After writing a post for the Upsource blog about evaluating tests during code review, I found myself compelled to write something more general on why we should be writing automated tests. If you already know the value of tests, you might find something here that will help convince your colleagues who are less sold on the idea.
Why do we write automated tests?
In my first post about code reviews, I mention that a lot of activities we often do in a code review can be automated – checking style, formatting, code coverage etc. The nice thing about automating these things is that, once automated, you no longer need a human to give you confidence that your code meets certain criteria.
Tests provide us with a similar level of security. Once you’ve written some automated tests that prove your code behaves in a particular way, provided they are running in some sort of Continuous Integration environment like TeamCity, they continue to give us confidence in the code well into the future, as long as they are passing.
Another reason to have automated tests is that often the tests can be easier to reason about than the production code – they should state the desired functionality clearly, they should be readable, and they should provide insight into which things the author of the code has
considered (and possibly hint at areas they have not thought about).
What sort of tests are we talking about?
There’s a huge range of the type of automated tests we could be writing. In the Java world, we can write unit tests via JUnit, TestNG, Spock, or similar, or could be an end-to-end test, maybe driven by a tool like Selenium or Robotium.
It would be rare that new code, whether a bug fix or new feature, wouldn’t need a new or updated test to cover it. Even changes for “non-functional” reasons like performance can frequently be proved via a test.
Adding a test for a bug fix or feature is also often a good way to document what the changed code does (with an implication of “why?”). This is particularly useful in projects like open source projects where documentation typically lags behind implementation.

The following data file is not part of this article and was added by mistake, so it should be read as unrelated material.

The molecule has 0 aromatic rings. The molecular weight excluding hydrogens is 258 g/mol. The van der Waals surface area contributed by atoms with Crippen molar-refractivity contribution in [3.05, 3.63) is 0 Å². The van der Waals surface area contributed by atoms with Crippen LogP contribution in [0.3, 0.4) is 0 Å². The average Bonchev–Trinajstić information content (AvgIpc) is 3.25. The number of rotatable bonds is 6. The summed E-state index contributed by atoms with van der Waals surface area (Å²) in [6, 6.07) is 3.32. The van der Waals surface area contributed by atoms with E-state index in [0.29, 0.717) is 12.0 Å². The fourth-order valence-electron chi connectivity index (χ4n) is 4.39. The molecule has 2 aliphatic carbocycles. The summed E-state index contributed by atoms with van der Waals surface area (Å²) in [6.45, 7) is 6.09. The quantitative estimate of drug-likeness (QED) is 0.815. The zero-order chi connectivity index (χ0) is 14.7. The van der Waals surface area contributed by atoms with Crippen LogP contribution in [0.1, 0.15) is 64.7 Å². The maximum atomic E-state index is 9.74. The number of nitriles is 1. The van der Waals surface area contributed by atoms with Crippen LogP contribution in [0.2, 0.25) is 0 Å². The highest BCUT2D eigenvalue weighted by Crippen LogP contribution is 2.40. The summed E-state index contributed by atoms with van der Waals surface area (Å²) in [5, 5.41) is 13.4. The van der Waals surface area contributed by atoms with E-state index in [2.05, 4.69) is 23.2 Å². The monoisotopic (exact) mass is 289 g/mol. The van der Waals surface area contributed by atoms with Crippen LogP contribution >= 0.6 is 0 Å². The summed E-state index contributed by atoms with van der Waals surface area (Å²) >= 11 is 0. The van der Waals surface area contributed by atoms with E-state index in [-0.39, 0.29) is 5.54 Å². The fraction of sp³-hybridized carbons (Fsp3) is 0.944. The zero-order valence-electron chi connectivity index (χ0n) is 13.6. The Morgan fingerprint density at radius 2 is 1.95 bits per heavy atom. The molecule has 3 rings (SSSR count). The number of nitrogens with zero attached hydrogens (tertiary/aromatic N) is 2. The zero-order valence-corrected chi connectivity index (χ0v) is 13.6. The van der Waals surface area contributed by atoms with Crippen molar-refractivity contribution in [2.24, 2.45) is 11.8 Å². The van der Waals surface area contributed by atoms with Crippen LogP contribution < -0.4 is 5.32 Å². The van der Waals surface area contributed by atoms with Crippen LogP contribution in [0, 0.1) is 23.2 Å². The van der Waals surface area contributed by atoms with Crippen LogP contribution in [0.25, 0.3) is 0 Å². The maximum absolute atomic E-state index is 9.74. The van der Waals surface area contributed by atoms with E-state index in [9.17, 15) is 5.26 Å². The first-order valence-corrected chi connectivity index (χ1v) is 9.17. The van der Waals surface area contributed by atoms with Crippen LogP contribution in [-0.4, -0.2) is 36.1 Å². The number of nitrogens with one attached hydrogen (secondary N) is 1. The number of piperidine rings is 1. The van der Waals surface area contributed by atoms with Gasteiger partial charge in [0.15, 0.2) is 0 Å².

But writing tests is hard!
Yes it’s true. But then so is writing production code. Solving difficult problems is something that we, as developers are good at. Plus we enjoy it! And when you have a set of tests to prove our production code works, not only do we have much more confidence in our solution, it gives us freedom and safety to refactor code later.
What happens when tests break?
If there are failing tests, clearly something has to change – either the production code or the test code. This is a decision you have to make, based on one of two conclusions:
- The tests are supposed to fail: for example, a new feature has been added that needs a change in existing behaviour. In this case, the existing tests need to be altered, or replaced with new ones that assert the correct behaviour.
- The tests are supposed to pass: two possibilities spring to mind – firstly, these tests relied on some side effects that have been changed by new features or fixes, intentionally or not. In this case, these existing tests need to be updated (ideally to be less dependent upon undocumented side effects). Secondly, some new code has broken existing functionality. In which case, the new code needs to be re-written to not affect existing functionality.
Note that under no circumstances should breaking tests result in no action – either the tests need changing, or the production code does.
Advice on writing good tests
In these days of Agile and DevOps, as developers we are responsible for so much more than writing lines of code to implement features or fix bugs. For one thing, we’re also expected to write lines of code to test these bugs and features in realistic ways. Generally, we have not been trained to think this way, but professional testers have. If you have a QA/test team, or have access to testers (or developers with a solid background in testing), ask for their help when writing tests – get them to review your tests, or, if possible, have them pair with you when you’re coming up with scenarios.
While we included some pointers on evaluating tests in the post on reviewing automated tests, professional testers can suggest far more ways to check the code. For just some examples read the article Doing Terrible Things To Your Code.
Tests are about so much more than just checking that your code does what you thought it did. Automated tests are a way to explore the limitations of your code, to discover how it behaves under a range of inputs, and to “document” the expected behaviour (both under normal use and exceptional circumstances), by coding those requirements into tests that get executed in your CI environment.